After exploring toys, bugs and monsters, Pixar turns its attention
this year to sea creatures in FINDING NEMO. The film's wonderful voice
talent features a new comedic duo, Albert Brooks and Ellen DeGeneres,
playing fish named Marlin and Dory. Brooks, who can do worried better
than just about anyone, plays a single dad -- sadly, kids' movies
rarely feature families with both parents -- whose son, Nemo (voiced
by Alexander Gould), is off to his first day at school. The ever-paranoid
Marlin fears that harm will come to his son, as it does. The rest
of the movie has two parallel story threads, one about Marlin, with
Dory's help, trying to find Nemo, and another about Nemo trying to
escape his new confinement in order to be reunited with his father.
Most of movie's enjoyment comes from DeGeneres's goofy rendition of
the doofus Dory, a blue tang fish with a short term memory problem
and with a brain about the size of a grain of sand. Her best scene
occurs when she decides to mimic a whale in order to converse with
it. DeGeneres was born to do whale.
Brooks's material isn't nearly as good as DeGeneres's. The best he
ever gets is his on-going joke that he's a clown fish who is constitutionally
incapable of telling a funny joke. Whenever he attempts to tell one,
he starts rambling and ends up losing his fish audience long before
he ever gets anywhere near a punch line.
The problem with the voice talent is that they overwhelm their fish
characters more so than any previous Pixar movie. They seem less like
talking fish than human actors are verbally hamming it up in front
of unseen microphones. Our packed audience, filled with munchkins,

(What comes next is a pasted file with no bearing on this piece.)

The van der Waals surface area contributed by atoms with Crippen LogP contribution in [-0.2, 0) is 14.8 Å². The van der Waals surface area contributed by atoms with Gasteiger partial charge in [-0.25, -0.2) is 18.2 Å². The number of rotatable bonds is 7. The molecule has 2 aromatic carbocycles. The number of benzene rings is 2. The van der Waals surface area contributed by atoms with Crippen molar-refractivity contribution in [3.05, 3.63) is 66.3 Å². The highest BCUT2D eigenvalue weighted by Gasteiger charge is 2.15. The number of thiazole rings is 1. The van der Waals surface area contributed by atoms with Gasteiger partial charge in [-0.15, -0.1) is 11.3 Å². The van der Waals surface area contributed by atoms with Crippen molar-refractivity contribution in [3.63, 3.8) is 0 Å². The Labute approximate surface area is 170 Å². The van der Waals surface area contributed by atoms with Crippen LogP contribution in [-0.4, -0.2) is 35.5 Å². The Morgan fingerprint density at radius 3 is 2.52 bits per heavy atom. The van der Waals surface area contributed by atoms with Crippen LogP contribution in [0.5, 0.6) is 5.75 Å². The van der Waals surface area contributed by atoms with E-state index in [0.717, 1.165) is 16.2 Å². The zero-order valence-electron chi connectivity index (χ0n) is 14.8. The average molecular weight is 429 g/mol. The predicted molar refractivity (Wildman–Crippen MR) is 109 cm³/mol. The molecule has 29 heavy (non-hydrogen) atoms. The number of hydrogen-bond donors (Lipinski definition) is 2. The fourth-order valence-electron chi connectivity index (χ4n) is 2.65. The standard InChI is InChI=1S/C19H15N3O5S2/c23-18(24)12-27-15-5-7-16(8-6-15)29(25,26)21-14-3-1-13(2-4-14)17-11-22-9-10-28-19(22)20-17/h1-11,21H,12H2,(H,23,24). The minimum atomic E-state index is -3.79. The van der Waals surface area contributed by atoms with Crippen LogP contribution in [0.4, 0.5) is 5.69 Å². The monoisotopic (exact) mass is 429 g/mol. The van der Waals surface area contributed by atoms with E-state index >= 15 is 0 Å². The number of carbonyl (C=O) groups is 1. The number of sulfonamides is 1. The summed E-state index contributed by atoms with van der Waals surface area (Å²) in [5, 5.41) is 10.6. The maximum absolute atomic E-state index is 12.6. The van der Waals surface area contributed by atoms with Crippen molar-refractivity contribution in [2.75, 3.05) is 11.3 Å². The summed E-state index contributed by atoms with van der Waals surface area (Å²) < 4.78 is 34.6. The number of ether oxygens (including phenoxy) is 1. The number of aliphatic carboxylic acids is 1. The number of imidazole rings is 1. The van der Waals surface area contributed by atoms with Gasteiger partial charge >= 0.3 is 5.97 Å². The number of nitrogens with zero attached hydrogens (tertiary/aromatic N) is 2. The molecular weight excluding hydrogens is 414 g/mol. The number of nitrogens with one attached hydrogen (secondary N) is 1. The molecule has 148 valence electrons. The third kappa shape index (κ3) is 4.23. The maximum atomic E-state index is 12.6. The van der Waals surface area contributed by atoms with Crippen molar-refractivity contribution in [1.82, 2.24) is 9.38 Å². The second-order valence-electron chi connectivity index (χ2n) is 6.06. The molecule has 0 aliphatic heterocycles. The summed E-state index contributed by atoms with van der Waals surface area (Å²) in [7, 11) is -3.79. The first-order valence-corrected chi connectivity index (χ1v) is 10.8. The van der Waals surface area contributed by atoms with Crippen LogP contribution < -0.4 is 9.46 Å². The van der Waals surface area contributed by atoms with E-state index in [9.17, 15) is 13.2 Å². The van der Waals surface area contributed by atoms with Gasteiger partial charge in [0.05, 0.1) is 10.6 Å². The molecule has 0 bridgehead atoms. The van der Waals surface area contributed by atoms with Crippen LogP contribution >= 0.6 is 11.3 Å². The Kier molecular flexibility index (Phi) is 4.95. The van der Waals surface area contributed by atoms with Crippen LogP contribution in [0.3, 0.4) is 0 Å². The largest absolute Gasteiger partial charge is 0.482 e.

found lots to like but nothing to generate big laughs.
More so than the previous Pixar pictures, FINDING NEMO is really a
kids' movie. And, since the movie's demographics will probably skew
much lower in age, there are a couple of troubling points. For the
first time, Pixar stoops to bathroom humor, using both farting and
belching jokes. More troublesome is the message the film gives to
young owners of pet fish. Several times, some of the fish who live
in a home-sized aquarium talk about "hitching a ride on the porcelain
express" as a way to escape. The fish believe that, if they are flushed
down the toilet or washed down the sink, they will escape and find
their freedom and happiness. One suspects that, after seeing FINDING
NEMO, a fair number of youngsters may kill their pets while trying
to do them a favor by flushing them to freedom.
The movie's funniest episode involves three sharks who are on the
wagon. At an AA-like meeting, they vow, "Fish are our friends, not
food." The lead shark starts the meeting by proclaiming, "It has been
three weeks since my last fish." Fish abstinence, however, proves
difficult when a trickle of blood floats through the shark's water.
FINDING NEMO is cute and clever, but it's no TOY STORY, A BUG'S LIFE
or MONSTER'S, INC. With every film, Pixar seems to lose just a little
bit more of its creative energy. But, it is the only studio about
which I can truthfully say that I can recommend every one of its pictures.
THE DAY THE EARTH STOOD STILL memorialized the phrase, "Gort! Klaatu
barada nikto." FINDING NEMO may have one such line as well since Dory
repeats, about a thousand times, "P. Sherman, 42 Wallaby Way, Sydney."
It may not have the cachet of the sci-fi phrase, but it has the same
you-can't-get-it-out-of-your-head quality. Speaking of quality, I
hope the next Pixar film reverses course and is better than this one.
It would appear that my wish will be granted. The trailer for Pixar's
next offering, THE INCREDIBLES, scheduled to come out late next year,
appears to have both the look and the quality of their original and
best picture, TOY STORY.
FINDING NEMO runs 1:35. It is rated G and would be acceptable for
all ages, although the youngest viewers may be frightened by some
scary looking, albeit humorous sharks with long, sharp teeth.
Copyright © 2003 Steve Rhodes